I did finish the 34th Milo Marathon in 4:55:! (Garmin time)
But I DNFed —- did not faint, did not fall down, did not fail myself! (read more later when we get to the 30+kilometers)
Milo Marathon is a must run for most runners. This will be my first Milo Marathon (a year ago, running a 10K race is already a big deal for me). This will be my second Marathon (debut was at Condura last February).
This has been in my bucket list and I am so excited to tick it. In fact, I had qualifying for the finals as one my goals for the year. After the PAU Ultramarathon last May, all my training efforts are focused on Milo.
A month prior to Milo, the ads went out. It sends excitement to us runners, with the commercial often on air. It gives pride as well, as being part of it would mean helping provide shoes to kids. Comments and complaints flooded on the increase in reg fees (I thought, as long as they would provide the basic needs then it would be fine!). And then….the qualifying time was out —– 4:20!?! That would mean running an average pace of 6:16 throughout. 10 minutes is TEN minutes.
I took it as a challenge though. Weekdays are spent on Speed training, Core workout, Endurance training, Hill training. Weekends are for LSDs.
As tune up race and speed test, I joined (1) the Philippine Independence Day Run (after a long time of not joining races) with a goal of running at maintained pace of 5:50 (2) Freedom run 5Ks (to accompany newbie friends) at 22:49-23:40 minutes and the week before the Lactacyd Run at 46 minutes (unofficial, official is at 59 minutes so I deducted the 13 minutes I spent at the finish line where I ended and checked on the time of the runner behind me). I believe training has paid off.
A week before Milo, I followed the recommended food intake for a week.
But, race day is race day. No amount of training or planning can predict how it would be. Still, I went to the finish line hopeful. I prayed for it.
The starting line was festive. We were chatting, stretching and shaking off the nervousness with the Team Bald Runner Professionals friends. At the last two minutes —– Bald Runner approached us “for blessing” =) and for some photo ops. Went to the side and then the gun fired! Really? As in, this is it!
It is a seemingly flat course. The inclines of the flyover is not that steep. Three loops and you’re on your way back. Sounds easy huh!
The plan is to reach the 10th kilometer in an hour or less, max of 6:05. I was listening to my body, as long as the pace still feels relaxed then I will push. I reached the first 10 kilometer in 59 minutes.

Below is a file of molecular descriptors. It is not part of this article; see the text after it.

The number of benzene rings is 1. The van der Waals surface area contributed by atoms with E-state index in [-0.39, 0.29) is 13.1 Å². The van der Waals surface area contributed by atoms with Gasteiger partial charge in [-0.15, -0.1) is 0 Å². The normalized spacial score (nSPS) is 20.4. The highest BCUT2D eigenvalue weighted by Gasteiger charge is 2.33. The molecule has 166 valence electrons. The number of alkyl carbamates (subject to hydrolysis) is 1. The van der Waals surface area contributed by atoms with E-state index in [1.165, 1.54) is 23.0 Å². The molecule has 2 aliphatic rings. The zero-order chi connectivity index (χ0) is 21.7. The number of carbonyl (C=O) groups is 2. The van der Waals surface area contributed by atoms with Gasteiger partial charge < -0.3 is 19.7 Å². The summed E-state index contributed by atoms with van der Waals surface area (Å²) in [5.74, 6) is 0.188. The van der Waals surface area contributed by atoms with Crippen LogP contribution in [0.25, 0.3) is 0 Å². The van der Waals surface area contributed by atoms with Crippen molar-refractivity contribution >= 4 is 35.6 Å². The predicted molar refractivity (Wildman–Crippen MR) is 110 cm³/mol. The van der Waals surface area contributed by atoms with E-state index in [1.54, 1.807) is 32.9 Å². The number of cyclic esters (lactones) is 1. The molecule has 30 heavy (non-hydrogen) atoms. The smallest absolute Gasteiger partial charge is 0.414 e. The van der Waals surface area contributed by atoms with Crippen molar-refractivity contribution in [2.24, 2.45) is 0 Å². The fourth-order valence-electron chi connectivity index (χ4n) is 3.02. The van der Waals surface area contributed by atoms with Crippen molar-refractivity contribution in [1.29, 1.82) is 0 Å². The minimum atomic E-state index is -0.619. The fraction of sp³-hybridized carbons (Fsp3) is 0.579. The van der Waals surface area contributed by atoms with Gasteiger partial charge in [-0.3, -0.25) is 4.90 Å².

Second loop was still easy, I reached the 20th kilometer in 2:01 hours. (still on target). The last 2 kilometers before the 10th kilometer is always the hardest part for me. The road was hard, there is no shade at all and there is only one water station (the other stations are banana and gel stations which has no water around). There were sponges given along Macapagal. At the second loop though, right when the sun was up, the sponges are at the sidewalk (packed up?). I have my support stationed around the 10th/20th/30th. So, I had it all planned in mind on the critical last loop.
Going back to the Buendia and Edsa flyover, I still feel strong (average pace is slower for those laps at 6:30). I had to catch up, so I increased pace as I went down. I was looking forward to the water station at the 28th kilometer. When I got to that point, the cups are all around with no water and it is taking some time to fill up (or I am not sure if they got something to refill it on). I only have one hydro bottle enough for a gulp. I took Gatorade at the table right after and thought my support will be at the 30th, I ran faster to meet my target time and get water and refreshment. I badly needed to get doused with water. I needed my Strive mixed drink for my salt fix. Hurray! I reached the 30th at 3 hours and 4 minutes. I have an hour and sixteen minutes to conquer and possibly uhmm qualify. And the worst happened, they are nowhere in sight. I need to reach the next water station near PICC. I could feel myself crystallizing. Pace went down to 7-730ish. I got back my rhythm after a quick douse of water but I couldn’t keep up, pace was down to 8. I was using my sweat and the water on my shorts to wet myself and avoid further salt buildup. I had to do a run-walk strategy. I took one last gulp at the water station, hoping I’d gain back. I improved on the next lap down to 7:27. I reached 32nd in 3 hours and 15 minutes. (still on target). Flat 10 k, 2×2 flyovers in 1 hour five minutes. (still hopeful) Marshals were asking me if I am okay, even some runners pacing with me. I knew I am not. I was running criss-cross since the 30th I was hoping I’d see my support whom I’ve asked to be right there before Edsa flyover. (fail again, they’re nowhere in sight, apparently they were at the 32nd k based on the pics).